The mechanisms of disease pathogenesis in leptospirosis are poorly defined. Recent developments in the application of genetic tools in the study of Leptospira have advanced our understanding by allowing the assessment of mutants in animal models. As a result, a small number of essential virulence factors have been identified, though most do not have a clearly defined function. Significant advances have also been made in the in vitro characterization of leptospiral interaction with host structures, including extracellular matrix proteins (such as laminin, elastin, fibronectin, collagens), proteins related to hemostasis (fibrinogen, plasmin), and soluble mediators of complement resistance (factor H, C4b-binding protein), although none of these in vitro findings has been translated to the host animal. Binding to host structures may permit colonization of the host, prevention of blood clotting may contribute to hemorrhage, while interaction with complement resistance mediators may contribute to survival in serum. While not a classical intracellular pathogen, the interaction of leptospires and phagocytic cells appears complex, with bacteria surviving uptake and promoting apoptosis; mutants relating to these processes (such as cell invasion and oxidative stress resistance) are attenuated in vivo. Another feature of leptospiral biology is the high degree of functional redundancy and the surprising lack of attenuation of mutants in what appear to be certain virulence factors, such as LipL32 and LigB. While many advances have been made, there remains a lack of understanding of how Leptospira causes tissue pathology. It is likely that leptospires have many novel pathogenesis mechanisms that are yet to be identified.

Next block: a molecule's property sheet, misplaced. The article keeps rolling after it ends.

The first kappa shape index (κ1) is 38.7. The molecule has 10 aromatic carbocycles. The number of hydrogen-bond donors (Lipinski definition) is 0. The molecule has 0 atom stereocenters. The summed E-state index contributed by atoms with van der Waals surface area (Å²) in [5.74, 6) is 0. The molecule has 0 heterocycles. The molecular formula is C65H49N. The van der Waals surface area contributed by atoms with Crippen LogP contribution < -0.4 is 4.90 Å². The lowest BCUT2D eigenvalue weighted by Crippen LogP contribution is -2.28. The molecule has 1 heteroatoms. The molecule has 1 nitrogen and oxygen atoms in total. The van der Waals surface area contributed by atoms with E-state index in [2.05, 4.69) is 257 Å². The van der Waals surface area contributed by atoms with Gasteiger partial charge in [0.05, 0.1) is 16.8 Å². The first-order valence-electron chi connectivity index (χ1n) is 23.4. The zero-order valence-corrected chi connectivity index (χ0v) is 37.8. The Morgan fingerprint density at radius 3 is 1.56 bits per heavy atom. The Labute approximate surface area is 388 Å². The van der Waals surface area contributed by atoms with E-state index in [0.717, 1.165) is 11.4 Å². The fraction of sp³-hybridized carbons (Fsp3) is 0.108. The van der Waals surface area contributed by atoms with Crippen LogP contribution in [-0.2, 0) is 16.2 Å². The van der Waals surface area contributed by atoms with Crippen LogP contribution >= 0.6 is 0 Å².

|Title of host publication||Leptospira and Leptospirosis|
|Place of Publication||Germany|
|Number of pages||50|
|Publication status||Published - 2015|
|Name||Current Topics in Microbiology|